One-Day Mataram

Deconstructing the gentleman's game

Indian bowlers have a field day at Jaipur

When India played England yesterday at Jaipur, no one expected Rahul Dravid to put the English in to bat on a seemingly flat batting track. Now, with the advantage of hindsight, I'd say it was a brilliant decision. Not because the English team managed to collapse like English teams of a few years ago. But because the decision was based on an accurate reading of the pitch, the composition of the team and most importantly... the knowledge that the Indian bowlers had been performing much better than their much-celebrated batting counterparts in recent times. It was a measure of confidence that Rahul Dravid and Greg chappell have in blokes like Irfan Pathan, Munaf Patel and Harbhajan Singh, that prompted Rahul to toss the ball to these guys before letting his star batsmen have a crack at the English bowlers.

But it's different bowling first with early morning freshness in the air and pitch, than after a morning and then some of brilliant sunshine. The slight early-morning dampness on the surface of the pitch is no longer there. Neither is the cool morning breeze to help move the ball in the air. And yet... from the moment Irfan Pathan started bowling, there was immediate swing. It was a testament to Irfan's talent that he got the ball to curve both ways with equal ease. Gone were the cobwebs of self-doubt as he bowled with pace and control that had seemingly deserted him in the last few months. More importantly, he was smiling more often and was obviously enjoying seeing the English batsmen play with childish naiveté!

At the other end, Munaf Patel went about his business with a lethal combination of accuracy and intelligence. If this lad can keep his head on his shoulders, then he is destined for greater... much greater things in the future. Not many people may remember, but a couple of years back, Munaf was touted as India's fastest bowling prospect. Then an injury set him back by a year or two. But he has come back from injury a better bowler. He has sacrificed some speed for accuracy. However, as he has shown intermittently, he can still clock speeds well in excess of 140 kph... and at will. So this is one guy to watch out for. Yesterday, the English batsmen just could not get him away. In the process, Munaf's nagging line and length bowling at a lively pace paid rich dividends.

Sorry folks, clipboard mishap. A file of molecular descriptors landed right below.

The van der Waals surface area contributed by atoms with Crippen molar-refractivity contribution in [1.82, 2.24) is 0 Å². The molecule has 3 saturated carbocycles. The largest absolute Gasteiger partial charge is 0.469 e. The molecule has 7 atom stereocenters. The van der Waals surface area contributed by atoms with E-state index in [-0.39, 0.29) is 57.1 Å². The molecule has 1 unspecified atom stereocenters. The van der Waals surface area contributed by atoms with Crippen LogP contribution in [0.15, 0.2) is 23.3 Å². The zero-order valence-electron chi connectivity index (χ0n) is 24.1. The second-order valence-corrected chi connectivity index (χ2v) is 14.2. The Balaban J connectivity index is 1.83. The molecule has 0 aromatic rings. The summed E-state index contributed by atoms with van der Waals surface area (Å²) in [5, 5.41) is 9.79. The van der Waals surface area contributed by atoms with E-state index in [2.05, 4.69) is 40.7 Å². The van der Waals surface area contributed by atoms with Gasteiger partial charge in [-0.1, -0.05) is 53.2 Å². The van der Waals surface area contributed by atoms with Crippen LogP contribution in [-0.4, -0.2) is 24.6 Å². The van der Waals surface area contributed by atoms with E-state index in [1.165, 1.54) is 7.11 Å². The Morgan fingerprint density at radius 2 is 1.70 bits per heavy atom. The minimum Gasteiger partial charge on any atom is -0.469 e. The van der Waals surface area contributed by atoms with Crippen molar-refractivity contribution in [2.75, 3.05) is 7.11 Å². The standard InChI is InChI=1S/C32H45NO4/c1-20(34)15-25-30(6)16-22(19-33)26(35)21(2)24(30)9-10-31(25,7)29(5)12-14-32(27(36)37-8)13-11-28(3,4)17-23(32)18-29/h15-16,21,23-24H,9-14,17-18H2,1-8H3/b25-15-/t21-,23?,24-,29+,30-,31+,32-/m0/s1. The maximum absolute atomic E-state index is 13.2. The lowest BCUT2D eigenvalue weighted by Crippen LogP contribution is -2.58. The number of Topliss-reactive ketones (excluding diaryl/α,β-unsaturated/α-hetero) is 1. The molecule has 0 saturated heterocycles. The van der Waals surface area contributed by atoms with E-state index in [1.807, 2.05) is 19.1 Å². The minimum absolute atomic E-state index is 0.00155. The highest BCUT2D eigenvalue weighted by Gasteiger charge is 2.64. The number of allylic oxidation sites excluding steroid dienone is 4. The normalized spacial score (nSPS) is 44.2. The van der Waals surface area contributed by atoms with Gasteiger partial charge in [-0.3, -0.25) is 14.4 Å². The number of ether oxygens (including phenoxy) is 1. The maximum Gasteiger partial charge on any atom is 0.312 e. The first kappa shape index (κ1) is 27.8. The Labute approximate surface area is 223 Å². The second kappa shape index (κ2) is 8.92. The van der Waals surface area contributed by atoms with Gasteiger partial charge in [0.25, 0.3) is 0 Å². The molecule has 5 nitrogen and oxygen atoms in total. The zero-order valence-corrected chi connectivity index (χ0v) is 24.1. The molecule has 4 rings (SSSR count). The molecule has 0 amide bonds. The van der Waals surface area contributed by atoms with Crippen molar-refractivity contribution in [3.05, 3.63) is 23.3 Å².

Agarkar was distinctly unlucky. He unfortunately found himself in a situation where Pietersen and Collingwood were giving him the charge in a desperate attempt to push the wretched scoring rate forward. What ensued was a couple of nicks, an overthrow and a couple of good shots... and Agarkar's figures were ruined for the match. And of course, the English collapse did not give him the chance to come back and work his usual reverse swing stuff with the old ball.

Then came the spinners. I don't think I have to say anything about Harbhajan. He was his usual fiesty self... with a few 'doosra' deliveries here and there. But what was heartening from a spinning perspective was the success that Ramesh Powar enjoyed. Plump as a partridge and bowling with shades wrapped around his rolly-polly head, he tossed the ball up and bowled an accurate line that invited the batsmen to play against the spin every single time... only to find the ball either not there for a drive or to find the ball turning into their pads. His 'classic' off-spin was in contrast to the modern nuances of the trade plied by Harbhajan. Yet... his bowling was the perfect complement to Bhajji's guile as the duo accounted for half the English side. And the final wicket (straight drive flicked on to the non-strikers' stumps by an ever-alert Powar) was fittingly a testimony to the sharpness and spark shown by the Indians in the field.

All in all... it was a brilliant performance by the Indian bowlers (aided no doubt by inept English batting) who fully justified the faith reposed in them by the Indian captain, Rahul Dravid.

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